Appalachia Being Queer LGBT rights Uncategorized

QKY Writer Jordan takes on Appalachia

Queerness to me is the ability to talk about a marginalized identity across several cultural lines, it leaves room for identities outside of colonial standards and binaries, even for those of us who don’t have the words in our ancestral languages to talk about them. My identity continues to evolve as I come to understand myself, I’ve pretty much always known that I’m bisexual, more recently I’ve come to recognize that I’m non-binary. Through my journey to reclaim my identity I feel kinship to the Pan Indigenous role of being Two Spirit. Hopefully, as I reclaim more of my history I will be able to find what role my peoples would have had for me before colonization displaced some of my ancestors from here and enslaved those from Africa.

I use those terms because it’s kinda the easiest to convey where I stand, I always had these feeling I just lacked the ability to articulate what I’ve felt.

My sense of self is constantly evolving as I learn more, but I really didn’t think about my sexuality and gender identity until recently. I was kinda busy surviving and recovering from alotta childhood trauma. I’ve always had a very supportive Dad, so like that helps a lot. That part of my family is very pro Queer, and frankly anyone who’s known me for any period of time isn’t surprised when I come out to them. Anybody who is, wasn’t paying attention or way too uncomfortable with themselves to recognize, that’s their problem. For me and most people who really know me, this is not a surprise.

I feel very protective over younger people especially younger queer people. If anybody is mean to you or you don’t have any support, just know, I’m your big sib now.

Find me on social media, we can talk, I’m the much eldest of four kids so I got some experience. You don’t have to have sharp teeth or tongues, embrace whoever you are, if you are gentle, don’t worry people like me got your back.  Even if you aren’t sure what your identity is. You deserve room to figure that out. I hope that anybody who hasn’t found the space to come out yet can find people to become their true family. My advice to them is to take their time, I’m taking mine, there’s no rush, stay safe, and when you buck wild once you do come out, use protection haha.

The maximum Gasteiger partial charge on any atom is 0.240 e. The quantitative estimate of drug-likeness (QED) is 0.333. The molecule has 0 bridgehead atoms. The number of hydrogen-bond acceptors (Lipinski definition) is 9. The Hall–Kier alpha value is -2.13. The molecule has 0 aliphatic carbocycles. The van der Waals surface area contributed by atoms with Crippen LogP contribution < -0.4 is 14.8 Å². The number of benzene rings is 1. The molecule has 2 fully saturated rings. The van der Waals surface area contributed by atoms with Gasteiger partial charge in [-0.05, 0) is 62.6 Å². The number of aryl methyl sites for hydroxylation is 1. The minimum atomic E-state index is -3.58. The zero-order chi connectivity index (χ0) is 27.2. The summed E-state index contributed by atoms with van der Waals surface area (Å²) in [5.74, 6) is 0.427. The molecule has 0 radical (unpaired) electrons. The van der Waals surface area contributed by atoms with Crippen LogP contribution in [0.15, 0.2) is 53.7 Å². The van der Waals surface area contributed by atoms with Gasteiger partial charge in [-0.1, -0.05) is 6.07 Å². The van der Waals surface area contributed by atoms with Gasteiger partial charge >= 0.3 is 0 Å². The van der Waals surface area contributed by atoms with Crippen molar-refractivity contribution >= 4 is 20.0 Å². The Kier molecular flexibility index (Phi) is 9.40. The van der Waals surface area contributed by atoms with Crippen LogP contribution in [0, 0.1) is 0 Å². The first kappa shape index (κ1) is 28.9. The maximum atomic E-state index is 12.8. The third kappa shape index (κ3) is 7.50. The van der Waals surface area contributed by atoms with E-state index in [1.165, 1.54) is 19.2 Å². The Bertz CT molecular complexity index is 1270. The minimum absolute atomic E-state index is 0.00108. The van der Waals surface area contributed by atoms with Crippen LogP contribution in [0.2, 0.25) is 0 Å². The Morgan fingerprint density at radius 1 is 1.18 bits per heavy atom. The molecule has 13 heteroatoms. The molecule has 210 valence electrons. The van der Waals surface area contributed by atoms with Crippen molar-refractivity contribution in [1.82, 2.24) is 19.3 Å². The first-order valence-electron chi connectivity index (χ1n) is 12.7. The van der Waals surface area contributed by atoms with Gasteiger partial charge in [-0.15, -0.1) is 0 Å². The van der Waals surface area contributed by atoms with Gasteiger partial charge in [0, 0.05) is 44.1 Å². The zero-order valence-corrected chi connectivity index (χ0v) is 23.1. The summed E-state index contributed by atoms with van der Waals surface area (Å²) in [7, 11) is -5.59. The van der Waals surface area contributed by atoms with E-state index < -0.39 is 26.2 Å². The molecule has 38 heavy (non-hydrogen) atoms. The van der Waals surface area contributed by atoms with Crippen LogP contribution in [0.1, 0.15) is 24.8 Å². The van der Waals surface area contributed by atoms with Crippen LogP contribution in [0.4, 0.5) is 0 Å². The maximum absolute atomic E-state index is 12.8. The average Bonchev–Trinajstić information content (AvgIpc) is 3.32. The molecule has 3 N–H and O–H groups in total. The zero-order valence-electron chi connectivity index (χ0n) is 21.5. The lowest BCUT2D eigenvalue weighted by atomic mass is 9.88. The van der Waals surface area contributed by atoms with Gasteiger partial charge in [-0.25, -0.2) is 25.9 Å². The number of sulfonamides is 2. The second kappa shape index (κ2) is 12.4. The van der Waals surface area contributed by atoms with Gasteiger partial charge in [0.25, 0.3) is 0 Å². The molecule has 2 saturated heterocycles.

I hope that when little queer kiddos and young people see me they see the badass I’ve grown into. I five feet tall and full of fury, I love without restriction, space is created around me, because as I’ve gotten older, I’ve started to demand it. BIPOC, especially women and femmes are told we aren’t allowed to do that. I want create space where we can. I’m clearing the way cause I want to be a good ancestor.  My identity as I see it, is carried on the shoulders of the people who came before me, to do less than them wouldn’t suit me. When I was younger and didn’t understand myself, I tried to make myself less, shrink inward, I was born with these broad shoulders, it’s time to grow into them. That means I gotta draw some fire for those who have less privileged than myself, I’m not rising up without bringin the whole hood with me. The first fear I had to conquer was the one of myself and my own strength. People say they hear me before they see me, that used to embarrass me, now I say “Good. You had warning then.”

Things got better for me in my early 20s when I realized that there are many other Black and Brown queer people to be inspired by. Being marginalized within a marginalized community was very confusing to me for years, learning about and understanding intersection helped me out a lot. As far as solving problems in the queer community, basically I take my privileges of being lighter skinned than other Black folks, not being visible genderqueer, having a college education (for some reason people take you more seriously, which is nonsense) and stop bullshit in its tracks. All the time, not only when visibly marginalized people are around, hasn’t made me a ton of friends, but people understand I’m serious business, and humanization of people is serious business. People’s lives and safety aren’t a game to me. My ferocity is inspired by a deep and abiding love for people.

I’m kind of a rambler, I spent a large part of my childhood in central and north east Ohio. I’ve lived in South Dakota, Arizona, and a van as it travelled the country. Recently my partner got a job at a university here, a lot of my mom’s family is from the Ohio part of Appalachia so I was excited to come have this experience, adventures are always good. It’s only been a few weeks so I’m not sure how I feel so far. Last year post graduating college, I shaved my head, got back on reclaiming my Indigeny, took a break from pretty much everything. I let myself mourn things, my lost and miserable childhood, family members who died before their time, pain I had never had the room to articulate. I went to counseling to learn how to control my anger and to direct it into better things.  It’s a new start for me on the other end of these here mountains and I’m ready.

 

 

 

 

 

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